36. Sorry that I missed this conversation until now! Where to begin? CCC 1792 does not decree that we must blindly follow Church authority and teaching. It warns against “a mistaken notion of autonomy of conscience,” which would be making decisions without considering Scripture, Tradition, and church teaching. As Lauren argued, this paragraph does not reject informed conscience of 1782, but affirms that we must give serious thought and prayer to matters that weigh on our conscience. I think Josh is completely right in saying “Certainly, no Catholic should reject the Church’s authoritative teaching lightly; but if one were to decide, after much study and prayer and searching , that one cannot in good conscience uphold a given teaching of the Church, it is not unreasonable to assume that the Holy Spirit is trying to nudge that particular issue in a new direction.”

    For Nate specifically, in my world and study, citing (whose agenda is certainly not one of impartial presentation of church information if you look at the sponsors and author list) for a theological argument is about as strong as using wikapedia to prove history or philosophy. I can offer you a bibliography of solid Church teaching on the sacraments beginning with Yarnold’s ‘The Awe-Inspirng Rites of Initiation,” Kavanagh’s ‘On Liturgical Theology,” Schmemann’s “Liturgy and Tradition,” and Corbin’s “The Wellspring of Worship” to name only a few very sound theological texts. Additionally. in an earlier post where you apparently didn’t read my argument and then flippantly told me to blindly read Theology of the Body (which you also said in another post that you haven’t read!) and Humanae Vitae, you would have discovered that I not only have read and studied both of these texts extensively in undergraduate and graduate work, but I also wrote my thesis on sexual ethics and incorporated these into it. I’d be happy to send you a copy of this 110 page work, but it is going to publication in the next year along with works from three of my professors, so by contract I can’t release it.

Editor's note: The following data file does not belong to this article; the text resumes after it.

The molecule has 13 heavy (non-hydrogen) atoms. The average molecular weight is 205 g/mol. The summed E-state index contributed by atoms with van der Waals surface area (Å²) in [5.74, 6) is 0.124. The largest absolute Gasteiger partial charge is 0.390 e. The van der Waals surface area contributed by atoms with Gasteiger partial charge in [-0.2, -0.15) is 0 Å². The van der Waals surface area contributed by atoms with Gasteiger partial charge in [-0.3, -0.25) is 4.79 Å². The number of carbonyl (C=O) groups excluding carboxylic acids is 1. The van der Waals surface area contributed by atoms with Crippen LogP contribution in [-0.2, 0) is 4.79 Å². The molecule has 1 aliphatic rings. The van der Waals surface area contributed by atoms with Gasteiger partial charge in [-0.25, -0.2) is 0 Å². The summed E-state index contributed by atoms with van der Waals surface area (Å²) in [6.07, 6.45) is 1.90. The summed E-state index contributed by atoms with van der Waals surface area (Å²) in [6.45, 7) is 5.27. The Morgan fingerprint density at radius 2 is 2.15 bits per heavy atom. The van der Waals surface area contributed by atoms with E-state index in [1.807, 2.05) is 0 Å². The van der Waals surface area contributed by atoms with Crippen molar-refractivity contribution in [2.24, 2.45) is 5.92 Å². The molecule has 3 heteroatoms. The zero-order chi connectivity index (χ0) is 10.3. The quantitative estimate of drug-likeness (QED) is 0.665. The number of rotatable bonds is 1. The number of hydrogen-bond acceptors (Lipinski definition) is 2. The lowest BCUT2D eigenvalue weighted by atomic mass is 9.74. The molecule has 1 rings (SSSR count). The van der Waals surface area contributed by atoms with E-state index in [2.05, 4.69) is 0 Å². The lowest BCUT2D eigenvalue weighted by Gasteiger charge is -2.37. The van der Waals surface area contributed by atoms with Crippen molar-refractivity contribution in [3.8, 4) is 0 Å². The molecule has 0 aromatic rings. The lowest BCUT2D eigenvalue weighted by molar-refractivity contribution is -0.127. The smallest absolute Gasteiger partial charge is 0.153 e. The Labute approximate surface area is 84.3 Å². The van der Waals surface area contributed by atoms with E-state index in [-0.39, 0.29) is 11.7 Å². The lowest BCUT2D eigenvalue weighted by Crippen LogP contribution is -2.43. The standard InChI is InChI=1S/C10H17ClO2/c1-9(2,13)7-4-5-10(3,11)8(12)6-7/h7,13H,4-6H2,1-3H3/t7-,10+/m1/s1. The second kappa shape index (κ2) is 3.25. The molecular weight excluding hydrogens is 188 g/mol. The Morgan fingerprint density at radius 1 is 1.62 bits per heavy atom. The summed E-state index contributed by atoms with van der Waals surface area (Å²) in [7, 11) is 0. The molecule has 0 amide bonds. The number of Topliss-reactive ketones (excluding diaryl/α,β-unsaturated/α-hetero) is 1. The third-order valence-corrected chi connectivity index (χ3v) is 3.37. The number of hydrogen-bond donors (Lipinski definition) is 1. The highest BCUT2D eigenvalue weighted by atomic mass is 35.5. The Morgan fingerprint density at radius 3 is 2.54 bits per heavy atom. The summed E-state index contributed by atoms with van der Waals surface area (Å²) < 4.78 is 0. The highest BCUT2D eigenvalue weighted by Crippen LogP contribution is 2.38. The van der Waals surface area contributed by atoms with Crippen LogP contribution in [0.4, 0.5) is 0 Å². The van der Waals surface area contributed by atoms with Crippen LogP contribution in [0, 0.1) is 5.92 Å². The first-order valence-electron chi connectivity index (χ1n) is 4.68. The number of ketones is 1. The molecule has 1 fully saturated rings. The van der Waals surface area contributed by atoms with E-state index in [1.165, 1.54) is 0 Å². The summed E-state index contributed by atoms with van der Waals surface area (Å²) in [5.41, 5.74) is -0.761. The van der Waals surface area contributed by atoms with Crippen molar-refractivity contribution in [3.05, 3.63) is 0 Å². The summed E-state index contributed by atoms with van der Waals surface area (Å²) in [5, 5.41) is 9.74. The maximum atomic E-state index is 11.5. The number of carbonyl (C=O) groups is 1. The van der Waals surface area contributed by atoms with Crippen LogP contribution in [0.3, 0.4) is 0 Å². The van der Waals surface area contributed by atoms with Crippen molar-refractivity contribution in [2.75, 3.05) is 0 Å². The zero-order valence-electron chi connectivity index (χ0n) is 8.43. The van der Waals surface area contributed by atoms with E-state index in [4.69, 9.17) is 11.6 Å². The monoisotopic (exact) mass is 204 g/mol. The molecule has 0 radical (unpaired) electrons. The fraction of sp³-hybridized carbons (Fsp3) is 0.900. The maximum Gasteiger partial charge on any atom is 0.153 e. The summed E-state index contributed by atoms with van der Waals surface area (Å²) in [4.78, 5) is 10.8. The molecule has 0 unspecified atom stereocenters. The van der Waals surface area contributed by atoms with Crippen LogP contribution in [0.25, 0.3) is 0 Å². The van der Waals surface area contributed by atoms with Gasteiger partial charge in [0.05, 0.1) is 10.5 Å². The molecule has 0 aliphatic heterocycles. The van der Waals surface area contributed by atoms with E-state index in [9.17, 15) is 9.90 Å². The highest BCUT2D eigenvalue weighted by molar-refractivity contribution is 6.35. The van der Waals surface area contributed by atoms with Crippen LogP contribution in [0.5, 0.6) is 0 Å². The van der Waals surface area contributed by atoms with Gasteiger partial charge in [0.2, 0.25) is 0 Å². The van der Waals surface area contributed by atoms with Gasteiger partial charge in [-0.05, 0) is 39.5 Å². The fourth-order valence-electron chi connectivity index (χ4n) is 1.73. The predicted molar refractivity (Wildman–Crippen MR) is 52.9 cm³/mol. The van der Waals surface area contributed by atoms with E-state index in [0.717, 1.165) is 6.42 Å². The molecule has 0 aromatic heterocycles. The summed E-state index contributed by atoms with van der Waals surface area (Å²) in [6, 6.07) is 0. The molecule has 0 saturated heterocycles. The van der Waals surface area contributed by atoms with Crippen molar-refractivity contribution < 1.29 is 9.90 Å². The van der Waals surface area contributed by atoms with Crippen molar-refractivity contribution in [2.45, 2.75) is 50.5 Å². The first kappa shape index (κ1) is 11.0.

As for your thoughts on Cafeteria Catholicism, we will have to settle for disagreement. Issues are NEVER closed. At Vatican I, infallibility was passed with the notion of “irreformability,” which does NOT mean that infallible teachings are immune from change. As formulations written in human language, they are always historically conditioned therefore subject to revision. According to ‘Mysterium Ecclesia’ (from the CDF 1973), doctrinal definitions are affected by the limited context of human knowledge in the situation in which they are framed, by the specific concerns that motivated the definitions, by the changeable conceptions (or thought categories) on a given epoc, and by “the expressive power of the language used at a certain point of time.” The Jews, too, were under the assumption that Mosaic Law was strict and never to change, but Jesus came along and did not break the law but transformed it for a new time and people. If you don’t believe that the laws can change, I’ll have to assume that you still keep kosher, make sure not to wear wool with cotton, and keep Holy the actual Sabboth (Friday at Sunset to Saturday at Sunset) with absolutely no work (no cooking, reading, turning on the TV), etc..The Church, itself, says that it can and should change with varying ages and cultures. I believe that it can and will.

  37. Becky

    I took another look at and saw nothing that would indicate they would change the texts of the resources that they offer. The articles I linked were from the Catholic Encyclopedia (1913 edition). Newadvent also offers an online Bible (Douay – Rheims), writings of the Church Fathers (including the entire text of the Summa), and a collection of Vatican documents. If you consider these sources to be particularly slanted, I don’t think it’s their association with that causes that perception.

    I appreciate the reading list, and will have to cut and paste that into my Catholic book wishlist (which is already really really long). And you’re right – I haven’t read Theology of the Body, I haven’t even bought it yet! I have heard four seperate lectures based on the Theology of the Body. However lacking I am in the schooling on the subject that you’ve had, I feel there is truth to the teaching based on my personal experience.